Click here for a link to pictures of the now infamous brewery garden
Brewery vs. grow op: why the distinction?
>by Scott Piatkowski
January 22, 2004
As one who has made a conscious personal choice not to indulge in either substance, it has always puzzled and amused me to observe the stark contrast between how our society deals with alcohol and how it deals with marijuana. That double standard was never more apparent than in early January when more than a hundred police officers raided a huge marijuana grow operation located in the former Molson brewery facility in Barrie. With over 30,000 pot plants seized, it was reportedly “the largest and most sophisticated marijuana operation in Canadian history.”
I waited in vain for someone else to point out the great irony of the situation. As long as the building was being used to produce one type of intoxicant — alcohol — its proprietors were considered model corporate citizens. A park, a major street and at least one sports facility in the city were named after the company, and governments at all levels were happy to share in the company's profits, through the collection of property, sales and alcohol taxes. But, when another group of entrepreneurs set up shop to produce another type of intoxicant — marijuana — they were labeled as criminals and found themselves arrested, while their product and equipment were seized.
So, why the distinction between different forms of intoxicants being manufactured in the same beer vats? Clearly our governments and law enforcement officials believe that alcohol is a good thing, while marijuana is a bad thing. The reality is a little more complicated. The Canadian Medical Association (CMA) calls the negative health effects of moderate marijuana use “minimal.” A 2002 Senate committee report indicated that “scientific evidence overwhelmingly indicates that cannabis is substantially less harmful than alcohol and should be treated not as a criminal issue but as a social and public health issue.” Eugene Oscapella, executive director of the Canadian Foundation for Drug Policy argues that “our current drug laws fund organized crime, they fund terrorist groups around the world. Our policies that we build around this drug are far more harmful than the drug itself.”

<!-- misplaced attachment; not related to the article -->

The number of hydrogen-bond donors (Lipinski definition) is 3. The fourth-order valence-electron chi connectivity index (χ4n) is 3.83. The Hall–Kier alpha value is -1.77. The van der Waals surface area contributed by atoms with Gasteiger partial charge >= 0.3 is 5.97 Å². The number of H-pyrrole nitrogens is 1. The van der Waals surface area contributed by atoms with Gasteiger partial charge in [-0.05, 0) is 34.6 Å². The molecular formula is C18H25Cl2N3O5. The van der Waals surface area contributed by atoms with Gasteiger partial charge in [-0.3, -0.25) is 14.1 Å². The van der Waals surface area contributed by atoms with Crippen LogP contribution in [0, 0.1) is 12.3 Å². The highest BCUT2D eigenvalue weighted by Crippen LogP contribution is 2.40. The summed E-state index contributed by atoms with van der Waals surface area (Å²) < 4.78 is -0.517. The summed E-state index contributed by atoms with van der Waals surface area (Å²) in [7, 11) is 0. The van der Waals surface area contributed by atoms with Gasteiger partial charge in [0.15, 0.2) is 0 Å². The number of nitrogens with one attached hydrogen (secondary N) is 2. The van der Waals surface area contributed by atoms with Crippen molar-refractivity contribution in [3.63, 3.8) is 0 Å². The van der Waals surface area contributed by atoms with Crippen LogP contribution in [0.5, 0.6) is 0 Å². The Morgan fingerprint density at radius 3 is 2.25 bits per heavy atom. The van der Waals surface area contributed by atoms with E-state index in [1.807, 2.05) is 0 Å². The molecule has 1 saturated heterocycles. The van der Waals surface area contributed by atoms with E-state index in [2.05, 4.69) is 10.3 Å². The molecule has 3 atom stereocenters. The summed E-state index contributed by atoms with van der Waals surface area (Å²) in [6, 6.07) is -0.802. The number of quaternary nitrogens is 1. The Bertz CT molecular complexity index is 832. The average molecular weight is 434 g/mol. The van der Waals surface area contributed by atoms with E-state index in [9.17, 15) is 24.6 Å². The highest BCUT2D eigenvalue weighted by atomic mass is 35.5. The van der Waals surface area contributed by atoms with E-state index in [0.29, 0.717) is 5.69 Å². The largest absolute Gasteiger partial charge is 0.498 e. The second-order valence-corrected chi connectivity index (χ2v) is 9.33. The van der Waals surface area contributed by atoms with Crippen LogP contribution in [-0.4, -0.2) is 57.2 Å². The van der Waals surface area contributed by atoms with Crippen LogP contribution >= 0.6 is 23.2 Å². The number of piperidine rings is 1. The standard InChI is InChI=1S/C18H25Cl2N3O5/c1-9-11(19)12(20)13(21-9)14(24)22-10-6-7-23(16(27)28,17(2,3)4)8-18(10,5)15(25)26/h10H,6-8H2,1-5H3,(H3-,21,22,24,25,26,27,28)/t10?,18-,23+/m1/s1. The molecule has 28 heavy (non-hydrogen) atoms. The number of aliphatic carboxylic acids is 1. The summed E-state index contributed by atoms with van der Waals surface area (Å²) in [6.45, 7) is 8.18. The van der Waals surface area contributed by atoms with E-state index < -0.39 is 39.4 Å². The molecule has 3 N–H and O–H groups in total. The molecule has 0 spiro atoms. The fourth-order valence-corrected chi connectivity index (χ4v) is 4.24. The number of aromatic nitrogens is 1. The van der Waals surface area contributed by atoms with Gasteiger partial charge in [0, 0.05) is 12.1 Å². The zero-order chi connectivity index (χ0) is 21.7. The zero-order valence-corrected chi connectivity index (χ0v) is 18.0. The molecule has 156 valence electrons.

Pot wasn't even illegal in Canada until 1923, when it was included in the list of substances banned under the Opium and Drug Act, although no charges were laid until 1937, and charges did not exceed 100 per year until 1966. That law was replaced by the Controlled Drugs and Substances Act in 1997, but the penalties for possessing marijuana remained in place. In 2001, Parliament passed a law legalizing the use of marijuana for medicinal purposes only. There are currently just under 600 Canadians who have the government's permission to smoke pot. And, in one of the few legislative initiatives on which Jean Chrétien and Paul Martin agreed, the federal government is promising to decriminalize the possession of small amounts of pot (and to think it's only been thirty years since the LeDain Commission first called for such a change). It would still be illegal, but in the same way that jaywalking and parking at an expired meter are illegal. The penalty would be more akin to a traffic ticket than to the criminal sanctions that are currently aimed at recreational users.
According to an estimate by the CMA, 1.7 million Canadians smoke marijuana recreationally, so prohibition doesn't appear to be achieving its objective. Approximately 600,000 Canadians have criminal records for marijuana possession, and as many as 30,000 people have their names added to that list every year. The CMA supports decriminalization, noting that “a criminal record effectively bars young people from getting jobs and opportunities, including getting into medical school.” Even the Canadian Association of Chiefs of Police advocates decriminalization, saying prosecuting people for small amounts ties up scarce resources (like those hundred officers involved in the raid at the brewery). Toronto Police Chief Julian Fantino, traditionally a staunch hardliner on “law and order” issues, told the Senate committee that he believed in “not having to burden the criminal justice system on certain offences involving very small amounts of marijuana where there are no other complicating factors involved.”
I'm one of many people who think that the long-promised decriminalization doesn't go far enough (the aforementioned Senate report advocated it). Why not treat marijuana the same as alcohol, with producers, retailers and users being strictly subject to a variety of controls and the government taking a cut of the proceeds in order to fund programs? If that were to happen — and I think that it will likely be at least a decade before legalization gains sufficient political support to pass — we may one day be celebrating the great economic development potential presented by the conversion of abandoned breweries into marijuana grow operations, instead of descending upon those operations with a hundred police officers.
Scott Piatkowski writes a weekly column for The Woolwich Observer.
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